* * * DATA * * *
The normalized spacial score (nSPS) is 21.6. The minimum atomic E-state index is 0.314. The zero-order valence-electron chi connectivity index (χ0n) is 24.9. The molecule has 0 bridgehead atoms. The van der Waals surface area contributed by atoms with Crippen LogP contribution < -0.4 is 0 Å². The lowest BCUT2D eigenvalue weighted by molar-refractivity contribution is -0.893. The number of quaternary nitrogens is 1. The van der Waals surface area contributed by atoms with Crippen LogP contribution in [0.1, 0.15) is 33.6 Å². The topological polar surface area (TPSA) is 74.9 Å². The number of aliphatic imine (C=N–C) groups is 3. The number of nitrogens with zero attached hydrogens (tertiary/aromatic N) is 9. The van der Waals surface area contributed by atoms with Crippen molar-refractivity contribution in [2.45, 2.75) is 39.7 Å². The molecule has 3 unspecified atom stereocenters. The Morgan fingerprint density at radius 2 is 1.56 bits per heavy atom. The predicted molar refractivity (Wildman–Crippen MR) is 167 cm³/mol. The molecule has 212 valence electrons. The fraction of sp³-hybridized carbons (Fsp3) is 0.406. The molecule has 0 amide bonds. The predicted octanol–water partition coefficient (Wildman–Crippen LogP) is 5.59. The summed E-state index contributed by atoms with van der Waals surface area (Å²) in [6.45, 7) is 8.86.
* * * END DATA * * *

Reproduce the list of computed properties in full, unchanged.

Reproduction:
The normalized spacial score (nSPS) is 21.6. The minimum atomic E-state index is 0.314. The zero-order valence-electron chi connectivity index (χ0n) is 24.9. The molecule has 0 bridgehead atoms. The van der Waals surface area contributed by atoms with Crippen LogP contribution < -0.4 is 0 Å². The lowest BCUT2D eigenvalue weighted by molar-refractivity contribution is -0.893. The number of quaternary nitrogens is 1. The van der Waals surface area contributed by atoms with Crippen LogP contribution in [0.1, 0.15) is 33.6 Å². The topological polar surface area (TPSA) is 74.9 Å². The number of aliphatic imine (C=N–C) groups is 3. The number of nitrogens with zero attached hydrogens (tertiary/aromatic N) is 9. The van der Waals surface area contributed by atoms with Crippen molar-refractivity contribution in [2.45, 2.75) is 39.7 Å². The molecule has 3 unspecified atom stereocenters. The Morgan fingerprint density at radius 2 is 1.56 bits per heavy atom. The predicted molar refractivity (Wildman–Crippen MR) is 167 cm³/mol. The molecule has 212 valence electrons. The fraction of sp³-hybridized carbons (Fsp3) is 0.406. The molecule has 0 amide bonds. The predicted octanol–water partition coefficient (Wildman–Crippen LogP) is 5.59. The summed E-state index contributed by atoms with van der Waals surface area (Å²) in [6.45, 7) is 8.86.